This article is an excerpt from the white paper, Customer Experience Happens in the Contact Center, With Insights From Shaun Smith.
It’s no coincidence that a number of the companies delivering an unmatched customer experience are among the newest. Relative newcomers such as Amazon.com and Prudential Banking’s youth-leaning Egg brand in Britain have been able to start from ground zero with modern technology and no institutional legacies. These companies know very clearly who they are and whom they are trying to serve—and clearly communicate that both to the marketplace and to their own employees.
“Building that brand platform means articulating a promise to customers that makes very evident what they can expect from you, and why they should come to you,” says customer experience expert Shaun Smith of Shaun Smith + co (www.shaunsmithco.com.) But building a customer experience around safe objectives or simply doing business the way it has always been done is unlikely to score points and create lasting value.
Aggressive goals and unique offerings will differentiate you and create memorable experiences. Amazon nearly went bust trying to source 1 million titles—but the people who began Amazon wanted it to be the place where you could get any book. It was a proposition that could be communicated to the marketplace, and it became a successful one.
In the contact center, that means doing more than simply meeting last year’s service levels or attaining an industry average. It means creating a distinctive experience the customer cannot duplicate anywhere else. “If your processes adopt a cookie-cutter approach and people are forced to adhere to a system, it takes away any of the personality and personalization there could be,” Smith says. That is where so many companies shortchange the customer experience by tying it to conventional wisdom “best practices,” which place too much emphasis on sameness and assumes customers want to be treated the same no matter where they may take their business. In fact, Smith believes that, “in the absence of a clearly articulated strategy, copying other companies’ best practices is bad practice.”
Rather than focusing energy on devising rigid processes and procedures, Smith advocates spending the lion’s share of research time on determining whom your best customers are and identifying ways to create a captivating experience for them. “That’s not what most companies do. Most organizations have a very loose understanding of their customers and what they’re after but they have very tight control over the processes,” he says. “The very best brands—the ones who have the most enthusiastic customers—are very tight about who their customers are, what they value and, most importantly, what the brand promises. They can, then, afford to be looser about procedures, giving employees more freedom to deliver that promise in the best way for that particular customer.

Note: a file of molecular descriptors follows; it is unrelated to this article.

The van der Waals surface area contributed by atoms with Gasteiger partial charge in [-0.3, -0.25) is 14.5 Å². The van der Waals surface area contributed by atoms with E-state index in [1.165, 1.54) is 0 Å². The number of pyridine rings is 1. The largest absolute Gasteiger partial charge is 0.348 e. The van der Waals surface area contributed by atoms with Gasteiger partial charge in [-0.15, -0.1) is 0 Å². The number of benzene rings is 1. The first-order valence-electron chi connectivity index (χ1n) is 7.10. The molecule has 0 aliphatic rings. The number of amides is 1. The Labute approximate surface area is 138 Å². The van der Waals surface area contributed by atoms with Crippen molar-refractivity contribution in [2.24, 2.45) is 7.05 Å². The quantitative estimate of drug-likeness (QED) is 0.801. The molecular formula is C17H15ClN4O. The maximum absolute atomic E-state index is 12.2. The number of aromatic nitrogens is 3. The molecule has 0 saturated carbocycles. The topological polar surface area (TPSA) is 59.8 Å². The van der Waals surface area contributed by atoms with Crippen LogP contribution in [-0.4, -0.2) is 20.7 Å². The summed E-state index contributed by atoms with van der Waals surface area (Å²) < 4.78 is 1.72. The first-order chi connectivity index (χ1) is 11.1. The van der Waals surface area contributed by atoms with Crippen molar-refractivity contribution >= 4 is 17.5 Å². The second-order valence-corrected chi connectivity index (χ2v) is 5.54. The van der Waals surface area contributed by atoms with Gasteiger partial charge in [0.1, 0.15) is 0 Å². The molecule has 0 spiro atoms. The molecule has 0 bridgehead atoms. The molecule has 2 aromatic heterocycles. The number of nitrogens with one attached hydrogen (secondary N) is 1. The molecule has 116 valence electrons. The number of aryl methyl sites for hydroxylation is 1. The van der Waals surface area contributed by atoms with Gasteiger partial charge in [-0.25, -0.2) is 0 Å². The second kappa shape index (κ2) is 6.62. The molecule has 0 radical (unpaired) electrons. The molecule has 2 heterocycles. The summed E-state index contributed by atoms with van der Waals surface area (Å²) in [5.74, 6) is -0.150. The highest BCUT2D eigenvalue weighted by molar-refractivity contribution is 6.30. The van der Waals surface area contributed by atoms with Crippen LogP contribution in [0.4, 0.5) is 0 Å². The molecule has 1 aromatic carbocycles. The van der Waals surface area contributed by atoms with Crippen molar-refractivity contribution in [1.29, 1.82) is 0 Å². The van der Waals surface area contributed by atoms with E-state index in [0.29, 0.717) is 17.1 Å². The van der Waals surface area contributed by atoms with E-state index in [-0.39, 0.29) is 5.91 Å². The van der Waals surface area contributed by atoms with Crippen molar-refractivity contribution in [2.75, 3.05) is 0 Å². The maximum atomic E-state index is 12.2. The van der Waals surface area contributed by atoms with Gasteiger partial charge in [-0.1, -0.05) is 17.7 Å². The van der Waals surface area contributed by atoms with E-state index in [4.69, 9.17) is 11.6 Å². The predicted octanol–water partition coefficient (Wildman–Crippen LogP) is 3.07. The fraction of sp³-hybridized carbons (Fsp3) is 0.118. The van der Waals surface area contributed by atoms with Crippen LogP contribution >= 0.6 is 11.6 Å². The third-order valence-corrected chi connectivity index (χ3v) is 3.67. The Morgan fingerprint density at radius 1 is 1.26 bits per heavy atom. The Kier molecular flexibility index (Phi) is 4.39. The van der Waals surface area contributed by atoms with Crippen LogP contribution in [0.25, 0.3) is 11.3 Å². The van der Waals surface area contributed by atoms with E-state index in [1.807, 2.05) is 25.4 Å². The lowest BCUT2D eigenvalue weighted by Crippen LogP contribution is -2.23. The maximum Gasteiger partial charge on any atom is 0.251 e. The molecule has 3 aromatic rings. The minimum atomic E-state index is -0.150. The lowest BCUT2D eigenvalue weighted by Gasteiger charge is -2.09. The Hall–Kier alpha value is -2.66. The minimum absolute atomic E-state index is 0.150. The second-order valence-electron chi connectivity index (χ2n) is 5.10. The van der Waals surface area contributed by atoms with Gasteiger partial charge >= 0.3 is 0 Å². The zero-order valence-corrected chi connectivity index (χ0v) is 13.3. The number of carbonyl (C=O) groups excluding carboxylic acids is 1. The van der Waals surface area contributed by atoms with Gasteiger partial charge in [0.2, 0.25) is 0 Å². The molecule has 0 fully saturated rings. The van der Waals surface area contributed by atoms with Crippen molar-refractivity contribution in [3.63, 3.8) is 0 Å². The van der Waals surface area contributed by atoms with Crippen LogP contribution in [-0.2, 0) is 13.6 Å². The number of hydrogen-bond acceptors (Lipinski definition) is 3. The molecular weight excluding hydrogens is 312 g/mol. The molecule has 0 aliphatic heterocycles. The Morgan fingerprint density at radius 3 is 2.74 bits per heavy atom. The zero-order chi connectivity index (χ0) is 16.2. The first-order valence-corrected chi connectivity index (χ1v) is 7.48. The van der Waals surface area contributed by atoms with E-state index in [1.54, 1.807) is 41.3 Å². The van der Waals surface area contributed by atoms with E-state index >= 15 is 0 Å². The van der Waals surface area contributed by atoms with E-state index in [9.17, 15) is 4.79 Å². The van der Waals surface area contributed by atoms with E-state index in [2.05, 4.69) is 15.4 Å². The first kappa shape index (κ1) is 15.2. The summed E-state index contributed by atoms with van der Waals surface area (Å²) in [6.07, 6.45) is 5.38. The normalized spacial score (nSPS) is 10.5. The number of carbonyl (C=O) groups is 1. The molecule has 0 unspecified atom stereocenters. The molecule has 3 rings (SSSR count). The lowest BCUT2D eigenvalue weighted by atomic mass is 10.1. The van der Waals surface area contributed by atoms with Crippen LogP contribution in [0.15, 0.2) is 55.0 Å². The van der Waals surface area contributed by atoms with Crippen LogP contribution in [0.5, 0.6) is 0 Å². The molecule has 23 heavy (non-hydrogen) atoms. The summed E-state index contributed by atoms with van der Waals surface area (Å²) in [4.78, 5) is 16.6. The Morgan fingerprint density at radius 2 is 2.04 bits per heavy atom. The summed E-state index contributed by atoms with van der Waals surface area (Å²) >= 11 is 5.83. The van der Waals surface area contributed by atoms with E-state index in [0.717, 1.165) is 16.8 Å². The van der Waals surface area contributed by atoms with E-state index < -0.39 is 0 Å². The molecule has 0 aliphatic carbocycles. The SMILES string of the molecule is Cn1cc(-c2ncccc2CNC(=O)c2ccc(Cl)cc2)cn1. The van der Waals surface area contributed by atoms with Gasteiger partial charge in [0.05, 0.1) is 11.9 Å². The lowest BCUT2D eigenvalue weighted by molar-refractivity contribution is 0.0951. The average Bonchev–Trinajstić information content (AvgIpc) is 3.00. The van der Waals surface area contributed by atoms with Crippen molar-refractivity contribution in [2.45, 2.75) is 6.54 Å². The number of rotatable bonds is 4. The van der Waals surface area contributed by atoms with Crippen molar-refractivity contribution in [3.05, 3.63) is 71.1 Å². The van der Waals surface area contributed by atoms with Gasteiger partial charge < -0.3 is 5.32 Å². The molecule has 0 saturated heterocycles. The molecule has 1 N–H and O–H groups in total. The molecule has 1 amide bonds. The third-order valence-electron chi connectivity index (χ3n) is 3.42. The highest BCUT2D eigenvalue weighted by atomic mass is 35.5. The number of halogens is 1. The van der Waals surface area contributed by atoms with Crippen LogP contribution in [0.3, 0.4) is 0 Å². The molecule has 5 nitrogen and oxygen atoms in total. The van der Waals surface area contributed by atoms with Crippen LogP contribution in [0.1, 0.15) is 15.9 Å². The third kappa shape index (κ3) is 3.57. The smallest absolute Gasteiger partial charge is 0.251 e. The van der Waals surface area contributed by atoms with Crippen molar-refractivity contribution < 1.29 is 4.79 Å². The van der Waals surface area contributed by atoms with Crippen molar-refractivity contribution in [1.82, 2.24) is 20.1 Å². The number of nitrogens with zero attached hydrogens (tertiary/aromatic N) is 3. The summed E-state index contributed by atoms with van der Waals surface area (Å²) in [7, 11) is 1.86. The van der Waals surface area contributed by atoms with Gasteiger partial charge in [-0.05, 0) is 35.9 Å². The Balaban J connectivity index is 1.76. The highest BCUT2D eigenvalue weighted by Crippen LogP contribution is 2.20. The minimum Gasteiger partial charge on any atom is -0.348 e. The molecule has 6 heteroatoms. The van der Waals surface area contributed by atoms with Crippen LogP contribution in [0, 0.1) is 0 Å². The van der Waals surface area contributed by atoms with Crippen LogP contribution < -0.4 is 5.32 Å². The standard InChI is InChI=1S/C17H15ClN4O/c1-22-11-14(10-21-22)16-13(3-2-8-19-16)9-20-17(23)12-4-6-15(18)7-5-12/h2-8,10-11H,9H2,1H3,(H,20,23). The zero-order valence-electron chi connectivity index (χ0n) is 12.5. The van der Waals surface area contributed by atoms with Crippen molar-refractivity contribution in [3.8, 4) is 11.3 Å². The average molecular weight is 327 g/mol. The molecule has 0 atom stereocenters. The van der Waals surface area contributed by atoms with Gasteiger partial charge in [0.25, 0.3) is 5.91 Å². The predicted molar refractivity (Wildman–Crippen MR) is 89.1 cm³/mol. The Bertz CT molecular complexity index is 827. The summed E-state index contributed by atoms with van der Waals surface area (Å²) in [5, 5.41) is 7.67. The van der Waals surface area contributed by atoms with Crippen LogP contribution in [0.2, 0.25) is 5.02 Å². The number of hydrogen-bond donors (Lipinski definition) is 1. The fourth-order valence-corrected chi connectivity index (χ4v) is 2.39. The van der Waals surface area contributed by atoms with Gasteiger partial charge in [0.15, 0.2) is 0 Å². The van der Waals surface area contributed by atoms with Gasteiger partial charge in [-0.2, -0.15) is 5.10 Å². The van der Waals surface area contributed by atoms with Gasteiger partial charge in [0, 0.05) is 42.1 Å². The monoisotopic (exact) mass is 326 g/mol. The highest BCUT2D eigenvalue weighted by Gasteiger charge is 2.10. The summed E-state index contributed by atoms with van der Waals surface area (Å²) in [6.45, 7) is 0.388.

“If you make it so cookie-cutter that you reduce it to a mechanistic experience for customer and employee both, it leads to turnover; you create the problem you were trying to avoid.”
‘Most organizations have a very loose understanding of their customers and what they’re after.’
Customers take notice when they receive an experience that is clearly not delivered by the book. Smith cites a service interaction between smoothie-maker Innocent Drinks and a customer whose discarded bottle fermented in a trash can and exploded all over his office cubicle. Any responsible company could have simply sent him a free coupon. A curmudgeonly company could have simply cited that its drinks are meant to be kept cold and that fermentation is an obvious side effect. Innocent not only responded with a case of free drinks but also sent the customer a personalized message chastising his “very badly behaved smoothie for re-decorating his office,” putting a smile on a regrettable situation and creating a memorable customer experience.
This raises another important issue, and that is tone of voice. The best brands have a tone of voice that they use to communicate to customers in a way that is also differentiated. Google has one; so do Apple, The Geek Squad and Southwest—and they are all different. Unless the call center reflects that tone of voice, you might just as well outsource it and trust the experience to luck.
Performance metrics can be used to determine which agents are best delivering your brand message. Coordinated desktop applications also make it possible for agents to take the best possible action to resolve each customer encounter, in a way that can be tracked and executed on by the rest of the organization. Put simply, there’s no point in having aggressive agents willing to do anything to get the job done if they cannot clearly record the results of a call or ensure that it is acted upon through immediate communication with all responsible parties throughout the entire organization.
Note that creating a sublime customer experience expressly does not mean that you must execute on each and every dimension at a higher service or satisfaction rating than your competitors. “If Southwest Airlines were to do a customer service survey, they might find that to improve Southwest, they should offer food and advance seating and transfer baggage. But if they did all of that, they would go out of business or, at the very least, cease to create a great customer experience for their most profitable customers!” Smith says. “For Southwest customers, what’s of value to them are the speed, frequency and low cost of service.”
It is a powerful reminder that satisfaction ratings and customer experience are not necessarily directly correlated. A superior experience need not score a perfect 10 in all avenues of performance if those attributes are of lower importance to the target customers. But you had better be scoring 10 on those that are. The proper technology helps to identify and consistently measure the key customer-centric metrics.